Abbas Gives Hamas Statehood Ultimatum
From right to left, Palestinian parliament member Hanan Ashrawi, Mohammed Sbaih, from the Palestinian Liberation Organization, Palestinian Authority President Mahmoud Abbas also known as Abu Mazen, and Palestinian Parliament speaker Abdul Aziz Duaik, of the Islamic group Hamas, stand during the Palestinian National Dialogue Conference at Abbas' headquarters in the West Bank town of Ramallah, Thursday, May 25, 2006.(AP Photo/Muhammed Muheisen)
AP Photo/Muhammed Muheisen
Palestinian President Mahmoud Abbas said Thursday he will call a national referendum on accepting a Palestinian state alongside Israel if Hamas does not agree to the idea within 10 days.Gunfight between a Palestinian security force and a Hamas militia Thursday killed one police officer dead and wounded four others in the latest outbreak of internal Palestinian fighting, doctors and witnesses said. At least 10 people have been killed in internal violence over the past month.
Abbas' surprise announcement was a political gamble that could either help resolve the Palestinians' internal deadlock or lead them into a deeper crisis with the militant Hamas group.
Such a vote would effectively ask Palestinians to give implicit recognition to Israel by accepting a Palestinian state on land occupied by Israel in 1967. Approval of the 18-point plan would provide a way out of the impasse over acceptance of Israel, which has led to an international freeze on aid to the Hamas-led government.
"A referendum could allow Hamas to moderate its position without appearing that it caved in to international pressure," CBS News correspondent Robert Berger reports. "At the same time, Hamas would not have to directly recognize Israel, but could just say that it accepts the referendum."
Hamas officials were divided over the idea of a referendum, with several giving their blessing, but others dismissing it as an attempt to undercut the Hamas-led government.
A referendum, which Palestinian pollsters expect to pass, could provide cover for the militants to moderate without appearing to succumb to Western pressure. Such a vote could also renew pressure on Israel to return to the negotiating table rather than imposing borders on the Palestinians.
Abbas' proposal came as Israeli Prime Minister Ehud Olmert returned from a trip to Washington, where he presented President Bush with a West Bank pullout plan. Olmert said if there is no breakthrough in long-stalled peace efforts in the coming months, Israel would withdraw from much of the West Bank, solidify its control of large settlement blocs and unilaterally draw its border with the Palestinians.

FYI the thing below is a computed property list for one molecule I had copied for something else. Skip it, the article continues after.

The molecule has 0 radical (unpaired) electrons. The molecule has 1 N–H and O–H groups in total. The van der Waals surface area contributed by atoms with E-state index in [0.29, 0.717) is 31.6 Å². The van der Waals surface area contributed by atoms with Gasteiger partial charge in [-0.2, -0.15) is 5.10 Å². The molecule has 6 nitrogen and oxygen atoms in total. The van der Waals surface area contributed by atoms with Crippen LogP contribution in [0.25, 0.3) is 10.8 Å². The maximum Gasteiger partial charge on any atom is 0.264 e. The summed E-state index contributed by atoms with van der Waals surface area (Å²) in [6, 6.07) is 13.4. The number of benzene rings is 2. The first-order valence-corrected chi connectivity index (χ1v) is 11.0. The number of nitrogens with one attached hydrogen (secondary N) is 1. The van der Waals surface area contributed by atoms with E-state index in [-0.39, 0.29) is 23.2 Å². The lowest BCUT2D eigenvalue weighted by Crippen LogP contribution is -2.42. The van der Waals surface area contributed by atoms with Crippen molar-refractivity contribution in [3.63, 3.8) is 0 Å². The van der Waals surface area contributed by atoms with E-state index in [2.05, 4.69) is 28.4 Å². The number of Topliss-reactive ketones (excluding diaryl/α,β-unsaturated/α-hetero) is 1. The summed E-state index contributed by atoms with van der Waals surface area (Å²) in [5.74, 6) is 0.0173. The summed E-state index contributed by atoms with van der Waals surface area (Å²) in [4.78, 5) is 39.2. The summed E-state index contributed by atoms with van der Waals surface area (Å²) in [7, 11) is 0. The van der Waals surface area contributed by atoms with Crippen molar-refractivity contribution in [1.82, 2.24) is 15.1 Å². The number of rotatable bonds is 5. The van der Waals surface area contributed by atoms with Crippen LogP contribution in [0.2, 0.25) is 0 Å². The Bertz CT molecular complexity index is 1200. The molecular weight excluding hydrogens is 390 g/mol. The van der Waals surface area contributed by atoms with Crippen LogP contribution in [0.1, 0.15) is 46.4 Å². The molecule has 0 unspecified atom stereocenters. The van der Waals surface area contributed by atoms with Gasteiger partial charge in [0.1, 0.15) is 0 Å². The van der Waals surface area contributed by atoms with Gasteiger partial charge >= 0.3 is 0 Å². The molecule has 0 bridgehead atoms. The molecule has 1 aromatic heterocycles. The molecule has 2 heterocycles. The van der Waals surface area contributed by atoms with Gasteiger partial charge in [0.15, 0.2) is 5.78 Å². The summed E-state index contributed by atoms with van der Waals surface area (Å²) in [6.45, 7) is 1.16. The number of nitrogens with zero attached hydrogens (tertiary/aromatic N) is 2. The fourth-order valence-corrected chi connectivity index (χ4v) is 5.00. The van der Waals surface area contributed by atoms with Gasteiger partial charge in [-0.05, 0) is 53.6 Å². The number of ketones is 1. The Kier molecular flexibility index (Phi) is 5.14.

The Palestinians reject Olmert's unilateral plan, and Abbas' announcement Thursday appeared part of a hurried effort to show the world there is a willing Palestinian partner for negotiations with Israel. The proposed Palestinian state would be created in all the territories captured by Israel during the Six Day War in 1967, including the West Bank, Gaza and the sacred Old City of Jerusalem, Berger reports. That is unacceptable to Israel, Berger adds.
In other developments:
Israel will enlarge Jewish settlement enclaves in the West Bank city of Hebron and include them within the country's final borders, an ally of Prime Minister Ehud Olmert said Thursday.It was the first time a government official has said Israel intends on retaining the volatile area, located well inside the West Bank, under Olmert's plan to unilaterally set Israel's final borders by 2008.
Israeli Prime Minister Ehud Olmert will visit London and Paris to meet British and French leaders, a government official said Thursday. Olmert will visit the two European capitals from June 11-15, Asaf Shariv, Olmert's spokesman said.
Malaysia's main Islamic opposition group said Thursday it has raised nearly $850,000 in public donations for the cash-strapped Hamas-led Palestinian government. The Pan-Malaysian Islamic Party collected the money over the past two weeks from people in mosques, shopping malls and markets across the mostly Muslim Southeast Asian country, said senior party official Syed Azman Syed Ahmad.
A Gaza security chief loyal to moderate President Mahmoud Abbas was killed when his car blew up Wednesday, the second attack on security commanders in the volatile area in less than a week. It was not immediately clear who planted the bomb. The attack came during an increasingly bloody power struggle between the Hamas government and Abbas.
Masked gunmen kidnapped three Hamas militants outside a Gaza mosque, shot them and dumped them with stomach and leg wounds at a gas station, reports Berger. One of them died. Hamas, which controls the Palestinian Authority, blamed the rival Fatah movement. The factional fighting is growing more bloody, and has raised fears of civil war.
Abbas said that if 10 days of dialogue between Hamas and his Fatah movement did not lead to a joint political platform, he would call a referendum 40 days after that. The dialogue began Thursday.
The referendum would ask Palestinians to either accept or reject a document that had been drafted earlier this month by senior Palestinian militants jailed in Israel. The five-page document calls for a Palestinian state in the West Bank, Gaza and east Jerusalem, the areas Israel captured in the 1967 Mideast War.
The draft was negotiated by leading prisoners from Hamas and Fatah over the period of four weeks at Israel's Hadarim Prison, where top Fatah prisoner Marwan Barghouti is being held.
© 2006 CBS Interactive Inc. All Rights Reserved. This material may not be published, broadcast, rewritten, or redistributed. The Associated Press contributed to this report.